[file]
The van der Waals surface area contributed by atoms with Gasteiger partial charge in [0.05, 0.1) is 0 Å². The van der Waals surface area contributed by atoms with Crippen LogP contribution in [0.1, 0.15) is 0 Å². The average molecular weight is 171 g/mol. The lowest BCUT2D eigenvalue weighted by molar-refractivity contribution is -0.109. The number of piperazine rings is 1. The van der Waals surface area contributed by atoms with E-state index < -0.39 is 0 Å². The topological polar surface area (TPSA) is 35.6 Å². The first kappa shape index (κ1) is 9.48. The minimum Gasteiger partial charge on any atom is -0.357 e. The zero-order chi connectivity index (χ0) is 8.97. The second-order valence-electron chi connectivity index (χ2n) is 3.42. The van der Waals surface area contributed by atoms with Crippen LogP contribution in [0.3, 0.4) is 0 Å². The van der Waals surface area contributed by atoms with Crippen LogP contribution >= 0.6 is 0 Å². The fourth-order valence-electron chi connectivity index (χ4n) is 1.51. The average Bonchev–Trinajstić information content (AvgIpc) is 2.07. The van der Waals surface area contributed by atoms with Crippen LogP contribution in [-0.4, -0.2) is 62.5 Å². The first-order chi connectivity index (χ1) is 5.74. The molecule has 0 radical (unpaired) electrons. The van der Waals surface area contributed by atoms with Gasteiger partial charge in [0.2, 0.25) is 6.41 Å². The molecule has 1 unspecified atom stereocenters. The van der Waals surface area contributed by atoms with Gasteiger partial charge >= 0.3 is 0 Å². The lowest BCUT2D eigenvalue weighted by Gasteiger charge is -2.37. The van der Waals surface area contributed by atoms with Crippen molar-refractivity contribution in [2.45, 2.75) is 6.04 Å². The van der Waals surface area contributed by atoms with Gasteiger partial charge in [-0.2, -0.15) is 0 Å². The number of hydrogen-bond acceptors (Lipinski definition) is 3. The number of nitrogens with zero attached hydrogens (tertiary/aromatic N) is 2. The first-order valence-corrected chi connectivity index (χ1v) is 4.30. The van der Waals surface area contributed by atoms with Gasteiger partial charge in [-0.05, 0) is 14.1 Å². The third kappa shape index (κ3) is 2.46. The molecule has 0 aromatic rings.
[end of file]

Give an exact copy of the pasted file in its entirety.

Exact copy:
The van der Waals surface area contributed by atoms with Gasteiger partial charge in [0.05, 0.1) is 0 Å². The van der Waals surface area contributed by atoms with Crippen LogP contribution in [0.1, 0.15) is 0 Å². The average molecular weight is 171 g/mol. The lowest BCUT2D eigenvalue weighted by molar-refractivity contribution is -0.109. The number of piperazine rings is 1. The van der Waals surface area contributed by atoms with E-state index < -0.39 is 0 Å². The topological polar surface area (TPSA) is 35.6 Å². The first kappa shape index (κ1) is 9.48. The minimum Gasteiger partial charge on any atom is -0.357 e. The zero-order chi connectivity index (χ0) is 8.97. The second-order valence-electron chi connectivity index (χ2n) is 3.42. The van der Waals surface area contributed by atoms with Crippen LogP contribution in [0.3, 0.4) is 0 Å². The van der Waals surface area contributed by atoms with Crippen LogP contribution >= 0.6 is 0 Å². The fourth-order valence-electron chi connectivity index (χ4n) is 1.51. The average Bonchev–Trinajstić information content (AvgIpc) is 2.07. The van der Waals surface area contributed by atoms with Crippen LogP contribution in [-0.4, -0.2) is 62.5 Å². The first-order chi connectivity index (χ1) is 5.74. The molecule has 0 radical (unpaired) electrons. The van der Waals surface area contributed by atoms with Gasteiger partial charge in [0.2, 0.25) is 6.41 Å². The molecule has 1 unspecified atom stereocenters. The van der Waals surface area contributed by atoms with Gasteiger partial charge >= 0.3 is 0 Å². The lowest BCUT2D eigenvalue weighted by Gasteiger charge is -2.37. The van der Waals surface area contributed by atoms with Crippen molar-refractivity contribution in [2.45, 2.75) is 6.04 Å². The van der Waals surface area contributed by atoms with Gasteiger partial charge in [-0.2, -0.15) is 0 Å². The number of hydrogen-bond acceptors (Lipinski definition) is 3. The number of nitrogens with zero attached hydrogens (tertiary/aromatic N) is 2. The first-order valence-corrected chi connectivity index (χ1v) is 4.30. The van der Waals surface area contributed by atoms with Gasteiger partial charge in [-0.05, 0) is 14.1 Å². The third kappa shape index (κ3) is 2.46. The molecule has 0 aromatic rings.